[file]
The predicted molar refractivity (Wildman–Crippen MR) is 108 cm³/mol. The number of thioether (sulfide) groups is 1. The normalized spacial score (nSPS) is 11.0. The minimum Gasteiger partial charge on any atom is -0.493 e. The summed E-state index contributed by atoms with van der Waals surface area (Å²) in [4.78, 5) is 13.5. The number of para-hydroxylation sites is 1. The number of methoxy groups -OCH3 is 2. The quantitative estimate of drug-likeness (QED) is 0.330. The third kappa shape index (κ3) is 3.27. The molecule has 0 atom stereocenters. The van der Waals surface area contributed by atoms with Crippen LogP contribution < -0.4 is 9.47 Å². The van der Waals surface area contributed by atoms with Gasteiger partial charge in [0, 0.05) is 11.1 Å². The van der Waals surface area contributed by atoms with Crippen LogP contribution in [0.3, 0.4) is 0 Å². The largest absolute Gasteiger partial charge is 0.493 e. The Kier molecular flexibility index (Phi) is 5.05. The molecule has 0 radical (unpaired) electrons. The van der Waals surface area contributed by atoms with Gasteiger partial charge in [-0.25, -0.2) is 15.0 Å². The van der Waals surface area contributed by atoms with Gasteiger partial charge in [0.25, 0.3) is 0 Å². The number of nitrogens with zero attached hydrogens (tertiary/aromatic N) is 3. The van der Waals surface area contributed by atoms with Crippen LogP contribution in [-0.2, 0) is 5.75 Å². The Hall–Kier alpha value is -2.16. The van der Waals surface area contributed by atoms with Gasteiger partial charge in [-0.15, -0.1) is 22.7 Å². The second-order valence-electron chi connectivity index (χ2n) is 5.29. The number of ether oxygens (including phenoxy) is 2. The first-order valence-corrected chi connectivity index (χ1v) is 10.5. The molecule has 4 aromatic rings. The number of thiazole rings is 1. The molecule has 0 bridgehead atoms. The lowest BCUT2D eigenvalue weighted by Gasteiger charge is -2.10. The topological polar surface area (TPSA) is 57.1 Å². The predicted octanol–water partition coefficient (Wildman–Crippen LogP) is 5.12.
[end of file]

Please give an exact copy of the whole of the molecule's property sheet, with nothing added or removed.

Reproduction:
The predicted molar refractivity (Wildman–Crippen MR) is 108 cm³/mol. The number of thioether (sulfide) groups is 1. The normalized spacial score (nSPS) is 11.0. The minimum Gasteiger partial charge on any atom is -0.493 e. The summed E-state index contributed by atoms with van der Waals surface area (Å²) in [4.78, 5) is 13.5. The number of para-hydroxylation sites is 1. The number of methoxy groups -OCH3 is 2. The quantitative estimate of drug-likeness (QED) is 0.330. The third kappa shape index (κ3) is 3.27. The molecule has 0 atom stereocenters. The van der Waals surface area contributed by atoms with Crippen LogP contribution < -0.4 is 9.47 Å². The van der Waals surface area contributed by atoms with Gasteiger partial charge in [0, 0.05) is 11.1 Å². The van der Waals surface area contributed by atoms with Crippen LogP contribution in [0.3, 0.4) is 0 Å². The largest absolute Gasteiger partial charge is 0.493 e. The Kier molecular flexibility index (Phi) is 5.05. The molecule has 0 radical (unpaired) electrons. The van der Waals surface area contributed by atoms with Gasteiger partial charge in [-0.25, -0.2) is 15.0 Å². The van der Waals surface area contributed by atoms with Gasteiger partial charge in [0.25, 0.3) is 0 Å². The number of nitrogens with zero attached hydrogens (tertiary/aromatic N) is 3. The van der Waals surface area contributed by atoms with Crippen LogP contribution in [-0.2, 0) is 5.75 Å². The Hall–Kier alpha value is -2.16. The van der Waals surface area contributed by atoms with Gasteiger partial charge in [-0.15, -0.1) is 22.7 Å². The second-order valence-electron chi connectivity index (χ2n) is 5.29. The number of ether oxygens (including phenoxy) is 2. The first-order valence-corrected chi connectivity index (χ1v) is 10.5. The molecule has 4 aromatic rings. The number of thiazole rings is 1. The molecule has 0 bridgehead atoms. The lowest BCUT2D eigenvalue weighted by Gasteiger charge is -2.10. The topological polar surface area (TPSA) is 57.1 Å². The predicted octanol–water partition coefficient (Wildman–Crippen LogP) is 5.12.